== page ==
The composition of this photo, its colors and angles and the space it occupies, too, all put me in mind of the second of today’s featured works of wearable art wrought in silver and stone. This one is a cuff whose name speaks of summer but whose substance hints at winter; like the image above, it occupies a space between categories of place and time. From its description in the relevant section of the Bracelets Gallery:

Hail In Summer Cuff Bracelet

One of the gifts of the rainy season is hail in summer, a bit of snowy white to grace the green of a heated earth. Wings brings together the green and the white and heat, too, with this slender cuff bracelet studded with gems of summer and winter. The slender band is stamped free-hand in a repeating pattern of directional symbols down the very center, spokes pointing to all of the Sacred Directions like a radiant star, or the crystalline structure of a snowflake. Each side of the band is edged in a separate repeating pattern of triangular motifs, a symbol used at once to represent the mountains and the shelter of the traditional lodge, radiant with light at the base. The ends of the band are rounded by hand and filed smooth, each stamped in a single radiant sunrise image. Along the center, five gems are set into scalloped bezels and backed with sterling silver, the layer then overlaid across the band itself — a cascade of three round cabochons of grass-green jade alternating with a pair of domed oval cabochons of snowflake obsidian, icy white patches adorning the glassy black molten material. The band measures 6″ in length by 1/4″ across; jade cabochons are 3/8″ across; snowflake obsidian cabochons are 1/2″ long by 3/16″ across at the widest point (dimensions approximate). Other views shown below.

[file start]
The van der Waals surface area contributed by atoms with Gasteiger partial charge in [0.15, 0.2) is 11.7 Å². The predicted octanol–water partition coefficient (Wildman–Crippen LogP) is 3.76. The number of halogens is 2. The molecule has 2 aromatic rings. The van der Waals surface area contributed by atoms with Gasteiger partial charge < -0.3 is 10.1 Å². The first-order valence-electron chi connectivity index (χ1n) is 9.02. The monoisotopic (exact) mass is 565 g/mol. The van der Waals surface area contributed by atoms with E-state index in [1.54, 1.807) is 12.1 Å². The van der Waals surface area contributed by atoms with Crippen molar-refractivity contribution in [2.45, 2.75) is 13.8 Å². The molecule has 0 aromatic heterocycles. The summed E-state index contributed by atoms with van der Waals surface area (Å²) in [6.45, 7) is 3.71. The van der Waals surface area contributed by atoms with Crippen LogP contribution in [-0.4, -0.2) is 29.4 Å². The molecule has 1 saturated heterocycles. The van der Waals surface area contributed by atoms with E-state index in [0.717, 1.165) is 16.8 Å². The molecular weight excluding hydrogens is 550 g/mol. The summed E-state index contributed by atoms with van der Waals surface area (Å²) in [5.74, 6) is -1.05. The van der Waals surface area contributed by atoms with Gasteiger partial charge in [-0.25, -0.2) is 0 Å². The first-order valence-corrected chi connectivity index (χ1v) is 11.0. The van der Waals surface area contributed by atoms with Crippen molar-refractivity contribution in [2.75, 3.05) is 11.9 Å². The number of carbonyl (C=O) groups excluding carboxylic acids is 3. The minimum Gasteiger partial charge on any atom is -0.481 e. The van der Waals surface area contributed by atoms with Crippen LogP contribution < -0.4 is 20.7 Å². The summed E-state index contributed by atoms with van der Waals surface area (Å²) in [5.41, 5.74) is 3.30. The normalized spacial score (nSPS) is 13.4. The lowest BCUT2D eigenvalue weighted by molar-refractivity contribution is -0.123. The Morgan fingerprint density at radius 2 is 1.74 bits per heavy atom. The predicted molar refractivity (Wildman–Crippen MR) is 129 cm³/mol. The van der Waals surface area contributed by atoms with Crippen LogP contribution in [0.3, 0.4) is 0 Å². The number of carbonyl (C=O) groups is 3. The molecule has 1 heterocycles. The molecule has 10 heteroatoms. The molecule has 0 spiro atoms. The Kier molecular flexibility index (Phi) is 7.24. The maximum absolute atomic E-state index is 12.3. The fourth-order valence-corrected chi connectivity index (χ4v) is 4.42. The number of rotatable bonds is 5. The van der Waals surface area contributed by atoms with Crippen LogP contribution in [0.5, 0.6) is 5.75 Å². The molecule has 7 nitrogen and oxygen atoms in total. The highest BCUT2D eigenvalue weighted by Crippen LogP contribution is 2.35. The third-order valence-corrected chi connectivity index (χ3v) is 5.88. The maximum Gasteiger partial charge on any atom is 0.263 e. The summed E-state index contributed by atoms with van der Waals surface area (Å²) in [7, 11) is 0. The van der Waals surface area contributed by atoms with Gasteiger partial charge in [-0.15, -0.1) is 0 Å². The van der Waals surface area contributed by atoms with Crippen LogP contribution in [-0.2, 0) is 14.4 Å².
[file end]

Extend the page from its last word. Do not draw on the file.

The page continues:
Sterling silver; jade; snowflake obsidian
$1,150 + shipping, handling, and insurance